Top Ten Things I’ve Learned During Deployments:
10) A blinking red light on the dashboard means it’s probably already too late.
9) Chocolate-Nut cookies left out on the table equal a $400.00 emergency vet visit.
8) Arguing long distance over finances equals a $400.00 phone bill.
7) Taxes should definitely be deemed ‘Man Work’ (so should mowing & taking out trash)
6) Ear infections always pop up the night before ‘Mommy’s Day Out’
5) Emergency rooms don’t care what time it is for your two toddlers.
4) Toddlers don’t care what time it is for you.
3) Brush up on funeral liturgy and theology of death for pets.
2) A possum will attack and chase you if cornered in the garage with a broom.
1) If it can break or stop working, it will.
Having grown up traveling all over the world, being married to a military man seemed right up my alley. I loved moving around and he needed someone who could pack in five minutes. I envisioned the smart uniform, the pomp and parades, the ball gowns. It all sounded like an amazing adventure. What could be more exciting than going on an adventure with the man of your dreams? Being stationed on tropical islands, beautiful beaches, shades of Rogers and Hammerstein’s South Pacific playing in the background. A Roman holiday in Europe… being whisked away on the train for a lovely weekend in Venice… seeing all the fountains in Italy, tossing coins over our shoulders and kissing… how divine. Then of course there’s the whole ‘hero’ thing. John Wayne storming the beaches of Iwo Jima… Steve McQueen escaping from Nazis, Charlton Heston, shot and dying, sacrificing his life to save others as he flies his burning aircraft into the warship. I’m marrying a hero!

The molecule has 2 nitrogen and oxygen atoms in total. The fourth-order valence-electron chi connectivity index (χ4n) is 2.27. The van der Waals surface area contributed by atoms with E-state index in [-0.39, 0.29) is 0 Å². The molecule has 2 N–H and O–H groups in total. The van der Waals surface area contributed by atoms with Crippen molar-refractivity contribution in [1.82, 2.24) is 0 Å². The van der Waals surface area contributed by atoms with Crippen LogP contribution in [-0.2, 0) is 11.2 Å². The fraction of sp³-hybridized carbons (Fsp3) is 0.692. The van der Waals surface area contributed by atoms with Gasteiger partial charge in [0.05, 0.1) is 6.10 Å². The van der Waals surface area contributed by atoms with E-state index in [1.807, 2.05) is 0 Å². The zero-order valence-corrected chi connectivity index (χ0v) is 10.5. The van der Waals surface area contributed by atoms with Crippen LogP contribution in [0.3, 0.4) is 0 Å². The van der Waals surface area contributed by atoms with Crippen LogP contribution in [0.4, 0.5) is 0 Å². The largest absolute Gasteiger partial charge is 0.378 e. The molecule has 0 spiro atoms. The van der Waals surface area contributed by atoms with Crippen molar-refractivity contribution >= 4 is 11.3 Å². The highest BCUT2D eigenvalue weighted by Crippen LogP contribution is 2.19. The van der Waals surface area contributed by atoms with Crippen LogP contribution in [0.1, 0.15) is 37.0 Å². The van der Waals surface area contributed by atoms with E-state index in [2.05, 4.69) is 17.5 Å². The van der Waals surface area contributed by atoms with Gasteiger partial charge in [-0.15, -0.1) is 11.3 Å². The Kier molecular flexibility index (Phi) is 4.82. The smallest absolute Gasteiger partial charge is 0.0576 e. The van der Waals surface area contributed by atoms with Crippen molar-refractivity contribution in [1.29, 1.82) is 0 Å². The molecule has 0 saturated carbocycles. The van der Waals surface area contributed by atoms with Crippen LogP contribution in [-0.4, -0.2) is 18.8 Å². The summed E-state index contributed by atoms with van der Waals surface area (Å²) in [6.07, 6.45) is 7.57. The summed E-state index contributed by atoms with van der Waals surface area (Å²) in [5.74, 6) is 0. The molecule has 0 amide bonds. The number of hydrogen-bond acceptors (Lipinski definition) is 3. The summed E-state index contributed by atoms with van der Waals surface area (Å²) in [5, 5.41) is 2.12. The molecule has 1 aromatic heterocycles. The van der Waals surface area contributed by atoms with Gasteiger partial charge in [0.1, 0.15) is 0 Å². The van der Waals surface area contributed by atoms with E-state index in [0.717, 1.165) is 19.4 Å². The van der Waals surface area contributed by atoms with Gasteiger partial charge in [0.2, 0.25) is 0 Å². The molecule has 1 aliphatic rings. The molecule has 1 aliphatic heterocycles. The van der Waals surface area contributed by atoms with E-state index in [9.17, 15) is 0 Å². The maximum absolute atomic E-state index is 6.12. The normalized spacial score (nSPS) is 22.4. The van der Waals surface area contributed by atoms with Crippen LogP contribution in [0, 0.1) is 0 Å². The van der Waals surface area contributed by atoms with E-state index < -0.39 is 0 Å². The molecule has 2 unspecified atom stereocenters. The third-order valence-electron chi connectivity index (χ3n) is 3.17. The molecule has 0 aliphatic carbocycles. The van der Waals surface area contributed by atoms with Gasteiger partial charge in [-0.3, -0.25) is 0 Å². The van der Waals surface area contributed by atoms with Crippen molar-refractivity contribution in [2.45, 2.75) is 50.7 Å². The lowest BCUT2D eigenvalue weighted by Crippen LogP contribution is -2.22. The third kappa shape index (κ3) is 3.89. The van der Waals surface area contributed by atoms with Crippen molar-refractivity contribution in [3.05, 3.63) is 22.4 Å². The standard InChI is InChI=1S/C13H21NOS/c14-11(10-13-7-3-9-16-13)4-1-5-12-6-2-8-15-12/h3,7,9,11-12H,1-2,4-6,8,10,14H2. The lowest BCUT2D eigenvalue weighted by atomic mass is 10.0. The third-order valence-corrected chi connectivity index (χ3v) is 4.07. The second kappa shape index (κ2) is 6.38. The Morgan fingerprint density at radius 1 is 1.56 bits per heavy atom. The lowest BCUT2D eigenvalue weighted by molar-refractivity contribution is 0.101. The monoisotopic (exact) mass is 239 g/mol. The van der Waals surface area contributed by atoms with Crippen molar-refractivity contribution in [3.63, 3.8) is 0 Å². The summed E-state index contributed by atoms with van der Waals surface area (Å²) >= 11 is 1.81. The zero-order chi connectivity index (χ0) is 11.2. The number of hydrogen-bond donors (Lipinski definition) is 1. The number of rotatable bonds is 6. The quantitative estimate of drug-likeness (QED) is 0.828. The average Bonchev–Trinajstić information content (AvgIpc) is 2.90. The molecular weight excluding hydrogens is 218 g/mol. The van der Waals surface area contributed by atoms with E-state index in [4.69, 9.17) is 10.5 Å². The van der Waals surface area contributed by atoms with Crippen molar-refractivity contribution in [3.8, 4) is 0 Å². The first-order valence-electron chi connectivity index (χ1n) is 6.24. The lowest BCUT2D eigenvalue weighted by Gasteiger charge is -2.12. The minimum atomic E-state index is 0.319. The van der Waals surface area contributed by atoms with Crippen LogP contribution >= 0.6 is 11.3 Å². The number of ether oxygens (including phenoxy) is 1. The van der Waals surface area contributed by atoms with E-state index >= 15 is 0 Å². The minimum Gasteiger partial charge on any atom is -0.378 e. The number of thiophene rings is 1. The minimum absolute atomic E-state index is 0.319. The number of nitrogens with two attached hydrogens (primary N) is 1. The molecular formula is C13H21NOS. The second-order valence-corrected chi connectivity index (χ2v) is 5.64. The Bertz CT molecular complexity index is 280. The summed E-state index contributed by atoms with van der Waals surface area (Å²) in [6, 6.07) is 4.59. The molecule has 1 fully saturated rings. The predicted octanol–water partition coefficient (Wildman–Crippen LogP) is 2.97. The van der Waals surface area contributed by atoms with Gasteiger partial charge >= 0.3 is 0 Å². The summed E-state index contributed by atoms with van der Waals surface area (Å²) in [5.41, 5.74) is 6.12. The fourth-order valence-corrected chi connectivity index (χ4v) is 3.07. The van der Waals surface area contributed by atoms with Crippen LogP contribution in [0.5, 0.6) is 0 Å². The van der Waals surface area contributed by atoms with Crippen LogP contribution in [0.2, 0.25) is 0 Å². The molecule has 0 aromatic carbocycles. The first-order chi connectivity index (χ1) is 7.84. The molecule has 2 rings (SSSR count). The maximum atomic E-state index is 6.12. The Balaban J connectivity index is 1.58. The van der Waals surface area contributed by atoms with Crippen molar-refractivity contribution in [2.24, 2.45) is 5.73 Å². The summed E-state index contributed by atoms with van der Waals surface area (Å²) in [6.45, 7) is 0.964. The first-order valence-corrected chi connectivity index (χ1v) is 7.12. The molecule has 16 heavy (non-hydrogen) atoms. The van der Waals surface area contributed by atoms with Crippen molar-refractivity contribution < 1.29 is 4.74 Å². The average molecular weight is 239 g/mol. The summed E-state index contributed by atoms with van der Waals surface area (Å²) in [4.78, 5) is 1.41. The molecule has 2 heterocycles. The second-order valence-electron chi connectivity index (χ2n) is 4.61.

Oh, but then there’s that other part… Shhh… come closer… don’t even say the word out loud… they might hear you… deployment. You know, the part where you drive him to the dock, airplane hanger or bus and stand with hundreds of other families trying to get in that last hug, one more kiss, one final look in his eyes to memorize his features and burn them in your brain. All the while wondering if he is feeling as terrified as you because he looks so brave and stoic in his gear.